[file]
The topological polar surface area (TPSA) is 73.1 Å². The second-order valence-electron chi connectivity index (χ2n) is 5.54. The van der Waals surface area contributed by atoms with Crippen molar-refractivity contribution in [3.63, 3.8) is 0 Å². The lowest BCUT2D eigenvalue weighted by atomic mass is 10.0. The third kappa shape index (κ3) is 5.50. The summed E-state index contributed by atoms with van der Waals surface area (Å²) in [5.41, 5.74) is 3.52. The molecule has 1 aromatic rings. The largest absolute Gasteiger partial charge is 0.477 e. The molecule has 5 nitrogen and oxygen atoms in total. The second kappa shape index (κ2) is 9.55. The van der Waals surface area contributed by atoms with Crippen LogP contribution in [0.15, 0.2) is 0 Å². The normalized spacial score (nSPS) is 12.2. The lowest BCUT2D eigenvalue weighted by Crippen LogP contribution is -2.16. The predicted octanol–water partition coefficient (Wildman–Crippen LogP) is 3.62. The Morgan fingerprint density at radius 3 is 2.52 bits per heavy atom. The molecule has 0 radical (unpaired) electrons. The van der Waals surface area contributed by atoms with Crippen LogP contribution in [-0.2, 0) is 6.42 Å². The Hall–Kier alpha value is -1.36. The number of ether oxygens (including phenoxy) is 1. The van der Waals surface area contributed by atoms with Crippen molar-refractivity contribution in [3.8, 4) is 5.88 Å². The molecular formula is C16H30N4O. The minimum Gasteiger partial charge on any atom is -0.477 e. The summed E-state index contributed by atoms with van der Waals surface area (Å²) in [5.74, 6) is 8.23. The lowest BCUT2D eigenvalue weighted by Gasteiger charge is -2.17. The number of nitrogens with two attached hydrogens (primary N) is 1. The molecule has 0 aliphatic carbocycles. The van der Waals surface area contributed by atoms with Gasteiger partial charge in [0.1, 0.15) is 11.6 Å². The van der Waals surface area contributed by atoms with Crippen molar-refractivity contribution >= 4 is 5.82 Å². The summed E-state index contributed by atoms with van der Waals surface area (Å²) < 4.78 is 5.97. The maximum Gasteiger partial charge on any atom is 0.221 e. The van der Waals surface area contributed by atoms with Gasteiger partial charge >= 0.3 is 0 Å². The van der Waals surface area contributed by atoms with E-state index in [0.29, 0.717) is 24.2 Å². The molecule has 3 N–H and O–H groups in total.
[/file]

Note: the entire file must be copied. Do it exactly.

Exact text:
The topological polar surface area (TPSA) is 73.1 Å². The second-order valence-electron chi connectivity index (χ2n) is 5.54. The van der Waals surface area contributed by atoms with Crippen molar-refractivity contribution in [3.63, 3.8) is 0 Å². The lowest BCUT2D eigenvalue weighted by atomic mass is 10.0. The third kappa shape index (κ3) is 5.50. The summed E-state index contributed by atoms with van der Waals surface area (Å²) in [5.41, 5.74) is 3.52. The molecule has 1 aromatic rings. The largest absolute Gasteiger partial charge is 0.477 e. The molecule has 5 nitrogen and oxygen atoms in total. The second kappa shape index (κ2) is 9.55. The van der Waals surface area contributed by atoms with Crippen LogP contribution in [0.15, 0.2) is 0 Å². The normalized spacial score (nSPS) is 12.2. The lowest BCUT2D eigenvalue weighted by Crippen LogP contribution is -2.16. The predicted octanol–water partition coefficient (Wildman–Crippen LogP) is 3.62. The Morgan fingerprint density at radius 3 is 2.52 bits per heavy atom. The molecule has 0 radical (unpaired) electrons. The van der Waals surface area contributed by atoms with Crippen LogP contribution in [-0.2, 0) is 6.42 Å². The Hall–Kier alpha value is -1.36. The number of ether oxygens (including phenoxy) is 1. The van der Waals surface area contributed by atoms with Crippen molar-refractivity contribution in [3.8, 4) is 5.88 Å². The molecular formula is C16H30N4O. The minimum Gasteiger partial charge on any atom is -0.477 e. The summed E-state index contributed by atoms with van der Waals surface area (Å²) in [5.74, 6) is 8.23. The lowest BCUT2D eigenvalue weighted by Gasteiger charge is -2.17. The number of nitrogens with two attached hydrogens (primary N) is 1. The molecule has 0 aliphatic carbocycles. The van der Waals surface area contributed by atoms with Gasteiger partial charge in [0.1, 0.15) is 11.6 Å². The van der Waals surface area contributed by atoms with Crippen molar-refractivity contribution >= 4 is 5.82 Å². The summed E-state index contributed by atoms with van der Waals surface area (Å²) < 4.78 is 5.97. The maximum Gasteiger partial charge on any atom is 0.221 e. The van der Waals surface area contributed by atoms with Gasteiger partial charge >= 0.3 is 0 Å². The van der Waals surface area contributed by atoms with E-state index in [0.29, 0.717) is 24.2 Å². The molecule has 3 N–H and O–H groups in total.